On my days off from school and the pizza place, depending on what I have on my plate, I do whatever I have to get done during the day if possible, so that my nights are free and I can either spend them with friends or do something interesting. My days vary a lot in that regard, as I am spontaneous and always up for an adventure. In that regard, over the years, I have become more confident, more open in conversation, and more cheerful in general. I have gotten used to living one day at a time and don't want to waste so much time worrying about the future or living in the past. I've certainly experienced moments that I could regret, but why regret them? You can only learn from them, and learn not to make those mistakes again in the future. We only live once, and you have to take advantage of everything life has to offer you. Even your most boring day ever still has something new to teach you, and you need to be prepared to take risks if you want to achieve anything at all. I think if my childhood self and I were to meet today, we'd thank each other for living our life as though each day were our last.
On top of being content with what you have, however, I also think it's important to dream, because sooner or later, those dreams of yours will start to come true. Currently I'm doing everything I can to ensure that I graduate next spring. But after that, I'm gonna take a little break, and then I'm considering taking some time to go explore the world for a bit… A longer-term dream of mine is to buy a farmhouse in Southern Estonia, where I could then live out the rest of my fulfilling life.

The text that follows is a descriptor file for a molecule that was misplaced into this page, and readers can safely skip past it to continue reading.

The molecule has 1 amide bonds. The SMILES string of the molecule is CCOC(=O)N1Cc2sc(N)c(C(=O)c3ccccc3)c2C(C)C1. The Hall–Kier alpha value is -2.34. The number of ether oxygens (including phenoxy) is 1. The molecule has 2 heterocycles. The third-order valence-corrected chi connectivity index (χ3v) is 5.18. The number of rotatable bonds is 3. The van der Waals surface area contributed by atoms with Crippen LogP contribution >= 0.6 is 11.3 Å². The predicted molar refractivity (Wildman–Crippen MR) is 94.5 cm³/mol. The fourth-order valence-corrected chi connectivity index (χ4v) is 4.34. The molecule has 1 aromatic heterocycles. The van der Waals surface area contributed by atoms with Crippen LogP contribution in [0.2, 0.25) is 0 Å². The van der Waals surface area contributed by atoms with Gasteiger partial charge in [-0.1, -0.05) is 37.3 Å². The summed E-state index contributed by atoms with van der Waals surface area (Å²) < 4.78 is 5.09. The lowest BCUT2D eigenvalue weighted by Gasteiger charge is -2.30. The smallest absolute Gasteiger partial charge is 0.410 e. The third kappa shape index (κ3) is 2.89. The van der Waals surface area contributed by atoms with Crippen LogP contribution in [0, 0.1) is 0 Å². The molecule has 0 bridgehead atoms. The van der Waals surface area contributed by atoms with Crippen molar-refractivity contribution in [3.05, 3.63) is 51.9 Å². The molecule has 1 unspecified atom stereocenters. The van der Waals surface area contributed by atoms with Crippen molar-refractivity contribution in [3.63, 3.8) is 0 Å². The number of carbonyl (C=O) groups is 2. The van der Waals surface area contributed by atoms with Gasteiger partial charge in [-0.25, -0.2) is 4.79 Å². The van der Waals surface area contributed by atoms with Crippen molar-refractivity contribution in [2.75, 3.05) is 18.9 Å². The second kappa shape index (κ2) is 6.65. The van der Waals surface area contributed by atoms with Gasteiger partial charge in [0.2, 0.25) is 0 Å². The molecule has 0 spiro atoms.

My wanting to move to the countryside eventually shouldn't surprise anyone who knows me, though, as my favourite thing to do in my free time is spend time out in nature. Nature is like music to me; it has never let me down. I usually take Lotte out for walks, but I don't turn down the opportunity to go for a run either. My friends and I have even been known to drive out to a bog just to watch the sun rise. I was part of the environment- and economics-track class at the 32nd High School in Tallinn, and I myself grew up in the countryside and surrounded by nature. Even my mother before me majored in environmental protection and got her master's degree in ecotourism. My own choice of major, forestry, was sort of a logical extension of this love of nature that was instilled in me at a young age.
The only other such constant in my life has been music. I listen to it whenever possible, including in the car or on the train, while going for walks, while working out, at work, and so on. I also make a point every year to attend various music-related events, such as Viljandi and Seto Folk, Tallinn Music Week, and Intsikurmu Festival. Without music, life wouldn't be complete.
On that note, music is also what I end my day with — I listen to Ben Howard's "Conrad," which makes me feel good.
Day in the Life is a new weekly series by ERR News telling the stories of everyday Estonians, their livelihoods, and their lives. If you know someone whose story you feel should be told, email us at firstname.lastname@example.org.